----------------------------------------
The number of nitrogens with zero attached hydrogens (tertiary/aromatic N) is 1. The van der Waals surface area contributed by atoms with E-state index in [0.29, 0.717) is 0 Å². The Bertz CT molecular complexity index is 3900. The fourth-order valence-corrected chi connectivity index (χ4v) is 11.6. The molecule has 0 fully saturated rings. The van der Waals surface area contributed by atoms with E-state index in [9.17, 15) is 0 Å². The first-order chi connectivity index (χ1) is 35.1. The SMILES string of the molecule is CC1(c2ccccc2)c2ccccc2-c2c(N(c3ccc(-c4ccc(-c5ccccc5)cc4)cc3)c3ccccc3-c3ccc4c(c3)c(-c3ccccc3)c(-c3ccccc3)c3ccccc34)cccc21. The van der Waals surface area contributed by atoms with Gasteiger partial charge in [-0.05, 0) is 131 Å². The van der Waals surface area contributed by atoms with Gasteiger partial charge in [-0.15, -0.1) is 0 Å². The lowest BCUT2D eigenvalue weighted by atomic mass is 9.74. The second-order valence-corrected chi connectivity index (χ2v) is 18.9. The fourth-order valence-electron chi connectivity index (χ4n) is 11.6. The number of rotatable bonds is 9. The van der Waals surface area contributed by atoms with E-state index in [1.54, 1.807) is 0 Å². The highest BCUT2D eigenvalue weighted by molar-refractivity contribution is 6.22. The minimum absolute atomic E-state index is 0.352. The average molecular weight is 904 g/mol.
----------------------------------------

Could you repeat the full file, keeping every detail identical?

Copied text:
The number of nitrogens with zero attached hydrogens (tertiary/aromatic N) is 1. The van der Waals surface area contributed by atoms with E-state index in [0.29, 0.717) is 0 Å². The Bertz CT molecular complexity index is 3900. The fourth-order valence-corrected chi connectivity index (χ4v) is 11.6. The molecule has 0 fully saturated rings. The van der Waals surface area contributed by atoms with E-state index in [9.17, 15) is 0 Å². The first-order chi connectivity index (χ1) is 35.1. The SMILES string of the molecule is CC1(c2ccccc2)c2ccccc2-c2c(N(c3ccc(-c4ccc(-c5ccccc5)cc4)cc3)c3ccccc3-c3ccc4c(c3)c(-c3ccccc3)c(-c3ccccc3)c3ccccc34)cccc21. The van der Waals surface area contributed by atoms with Gasteiger partial charge in [-0.05, 0) is 131 Å². The van der Waals surface area contributed by atoms with Gasteiger partial charge in [-0.15, -0.1) is 0 Å². The lowest BCUT2D eigenvalue weighted by atomic mass is 9.74. The second-order valence-corrected chi connectivity index (χ2v) is 18.9. The fourth-order valence-electron chi connectivity index (χ4n) is 11.6. The number of rotatable bonds is 9. The van der Waals surface area contributed by atoms with E-state index in [1.54, 1.807) is 0 Å². The highest BCUT2D eigenvalue weighted by molar-refractivity contribution is 6.22. The minimum absolute atomic E-state index is 0.352. The average molecular weight is 904 g/mol.